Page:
How India’s regional digital footprint translates into a large untapped potential

With Indian vernacular language users expected to double to 534 million by 2021, it is time that industry 4.0 caters to regional language consumers. Translators, subject-matter experts and project managers are what brands need to set them apart on the web.

“If you talk to a person in a language he understands, that goes to his head. If you talk to him in his own language, that goes to his heart.” – Nelson Mandela

With more than a billion people speaking over 30 languages in 1,600 dialects, India’s diversity is unequivocal. There was a time when using a suitable script on a phone’s keypad to type messages in any Indian languages was unheard of. Today, with the advent of smartphones, vernacular is all the rage on phones, social media and networking sites.

Millions across India now have an option to use a language of their choice on their smartphones. While English is still the most widely used language in India, new users are now opting to access internet in their regional languages, or at the most a combination of vernacular and English, eg. Hinglish. This experience will only get better if brands choose to explore the potential market in this space. Which they are.

Image credit: Aditya Ranade

At the outset, and to a large extent, even today, the internet is largely designed for the English language user. How will a common man with a smartphone, who does not have a high level of skill in English understand what the internet has to offer her or him? How do we solve this problem for a country which speaks many different languages?

According to a report, there were 175 million English speaking internet users and 234 million Indian language users in 2017. By 2021, the gap between the two groups is expected to widen. The Indian language users are expected to double to 534 million while English speaking users will increase only about 10 percent to 199 million. Considering that 31 percent of the Indian population lives in over 3,000 Tier I and Tier II cities, this is the biggest market to tap when it comes to digital marketing. There is a large user base with a huge appetite for content in their own vernacular language.

Globally, China has achieved the highest number of internet users by using the Mandarin script for Internet content, so much so that it is the second most popular language on the Internet after English.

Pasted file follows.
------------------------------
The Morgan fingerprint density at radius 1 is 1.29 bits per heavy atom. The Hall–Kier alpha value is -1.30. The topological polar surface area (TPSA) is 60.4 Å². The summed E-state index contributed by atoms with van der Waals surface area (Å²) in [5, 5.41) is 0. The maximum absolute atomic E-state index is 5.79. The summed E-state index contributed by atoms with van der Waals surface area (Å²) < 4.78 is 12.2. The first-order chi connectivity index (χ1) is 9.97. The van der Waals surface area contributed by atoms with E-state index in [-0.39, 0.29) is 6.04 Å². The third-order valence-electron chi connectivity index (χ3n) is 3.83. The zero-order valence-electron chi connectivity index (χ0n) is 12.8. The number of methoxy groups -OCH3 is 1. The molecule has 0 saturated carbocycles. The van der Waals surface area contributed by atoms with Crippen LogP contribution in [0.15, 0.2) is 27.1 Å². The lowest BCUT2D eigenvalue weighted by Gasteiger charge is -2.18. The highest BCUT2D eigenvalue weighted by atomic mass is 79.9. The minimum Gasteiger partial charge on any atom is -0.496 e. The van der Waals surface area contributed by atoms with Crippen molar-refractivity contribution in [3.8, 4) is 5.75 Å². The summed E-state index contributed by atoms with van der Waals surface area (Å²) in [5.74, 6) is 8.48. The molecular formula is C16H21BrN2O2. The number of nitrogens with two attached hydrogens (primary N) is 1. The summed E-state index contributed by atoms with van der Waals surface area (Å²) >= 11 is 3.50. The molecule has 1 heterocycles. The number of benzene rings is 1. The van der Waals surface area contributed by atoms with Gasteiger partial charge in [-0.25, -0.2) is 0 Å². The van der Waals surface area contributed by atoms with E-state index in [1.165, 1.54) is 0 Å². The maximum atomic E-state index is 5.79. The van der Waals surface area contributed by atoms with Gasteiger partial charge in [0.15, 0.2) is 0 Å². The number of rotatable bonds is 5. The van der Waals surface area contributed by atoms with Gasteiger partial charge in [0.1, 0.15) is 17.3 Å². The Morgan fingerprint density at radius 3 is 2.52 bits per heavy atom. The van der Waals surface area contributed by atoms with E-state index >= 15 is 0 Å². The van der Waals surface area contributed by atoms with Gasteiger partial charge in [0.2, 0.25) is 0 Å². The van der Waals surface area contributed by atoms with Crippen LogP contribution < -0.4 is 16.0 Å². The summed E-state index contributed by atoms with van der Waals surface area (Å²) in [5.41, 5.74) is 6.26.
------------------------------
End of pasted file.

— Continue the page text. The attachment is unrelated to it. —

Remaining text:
There is clearly a huge userbase of consumers of regional language who are not getting enough content options to match their needs currently.

So India is going regional on digital, is your brand still speaking English?

It is time brands understand the importance of the huge untapped market communicating in regional languages. Making efforts to be “out of the gate” first is an enormous opportunity to garner a competitive advantage. It is an ideal opportunity for change. Change from limited English infrastructure, a language which many Indians do not understand to their vernacular languages.

To go regional digitally is very important for a brand, as this will increase traffic to your digital properties. So, being one of the first off-the-block is what brands must aspire for.

Going regional is necessary, but getting it done correctly and completely, is the clincher

Going regional does not only mean translating content on some free translation software. The demand is to go beyond just basic translations, and ensure that the real meaning of content is not lost in a literal translation. It is also not just about textual content – but about text that has been used as a part of images, videos voiceovers or other content like infographics, etc. While your main website might be up to speed, the many microsites/landing pages designed, digital assets like mobile apps, etc must be regional language friendly.

On any ordinary website along with articles, there are numerous images, picture, videos that need to be well-translated to find a connect with the vernacular consumer. What’s the point if the articles are translated and images and videos aren’t?

Added to this, each translation has to be succinct and pertinent so that the proper message is delivered without any loss of meaning. This is especially true for content that may be technical in nature, for specific kinds of product and services, etc.

Websites with a large amount of content fear that the process of translation to multiple regional languages can be long and ongoing. In order to ensure timebound execution of such translation projects, there should be an agile framework for project management that ensures the desired efforts occur in well-defined time intervals.

Most brands have numerous digital assets and a large pool of content. This could include videos, labels, copy, annotations on images or infographics which need to be converted into regional languages. Along with a translator, a subject matter expert should also be involved in the process. Post the completion of translation, there should be independent checkers who are experts and understand subject matter. This is a further test run to ensure high quality translation.

With all this being focussed upon, we will be ready for the new digital India that speaks many more languages besides English.

(Disclaimer: The views and opinions expressed in this article are those of the author and do not necessarily reflect the views of YourStory.)

(Edited by Suruchi Kapur- Gomes)


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